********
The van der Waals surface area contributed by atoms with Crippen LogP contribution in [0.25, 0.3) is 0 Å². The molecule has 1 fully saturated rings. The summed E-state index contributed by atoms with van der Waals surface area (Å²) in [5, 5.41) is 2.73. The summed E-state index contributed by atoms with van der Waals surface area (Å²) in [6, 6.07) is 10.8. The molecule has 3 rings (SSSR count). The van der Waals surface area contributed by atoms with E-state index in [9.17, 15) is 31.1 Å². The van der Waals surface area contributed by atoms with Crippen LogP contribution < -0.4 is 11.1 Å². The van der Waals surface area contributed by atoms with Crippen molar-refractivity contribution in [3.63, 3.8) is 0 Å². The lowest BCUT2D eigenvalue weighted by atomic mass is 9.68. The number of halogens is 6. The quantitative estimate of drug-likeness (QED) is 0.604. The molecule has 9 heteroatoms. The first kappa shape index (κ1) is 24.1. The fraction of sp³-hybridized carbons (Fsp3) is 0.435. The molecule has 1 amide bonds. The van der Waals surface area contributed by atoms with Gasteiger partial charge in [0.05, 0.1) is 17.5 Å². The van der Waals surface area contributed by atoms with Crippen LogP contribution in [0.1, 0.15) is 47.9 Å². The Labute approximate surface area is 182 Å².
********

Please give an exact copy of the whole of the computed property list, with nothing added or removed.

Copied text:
The van der Waals surface area contributed by atoms with Crippen LogP contribution in [0.25, 0.3) is 0 Å². The molecule has 1 fully saturated rings. The summed E-state index contributed by atoms with van der Waals surface area (Å²) in [5, 5.41) is 2.73. The summed E-state index contributed by atoms with van der Waals surface area (Å²) in [6, 6.07) is 10.8. The molecule has 3 rings (SSSR count). The van der Waals surface area contributed by atoms with E-state index in [9.17, 15) is 31.1 Å². The van der Waals surface area contributed by atoms with Crippen LogP contribution < -0.4 is 11.1 Å². The van der Waals surface area contributed by atoms with Crippen molar-refractivity contribution in [3.63, 3.8) is 0 Å². The lowest BCUT2D eigenvalue weighted by atomic mass is 9.68. The number of halogens is 6. The quantitative estimate of drug-likeness (QED) is 0.604. The molecule has 9 heteroatoms. The first kappa shape index (κ1) is 24.1. The fraction of sp³-hybridized carbons (Fsp3) is 0.435. The molecule has 1 amide bonds. The van der Waals surface area contributed by atoms with Gasteiger partial charge in [0.05, 0.1) is 17.5 Å². The van der Waals surface area contributed by atoms with Crippen LogP contribution in [0.1, 0.15) is 47.9 Å². The Labute approximate surface area is 182 Å².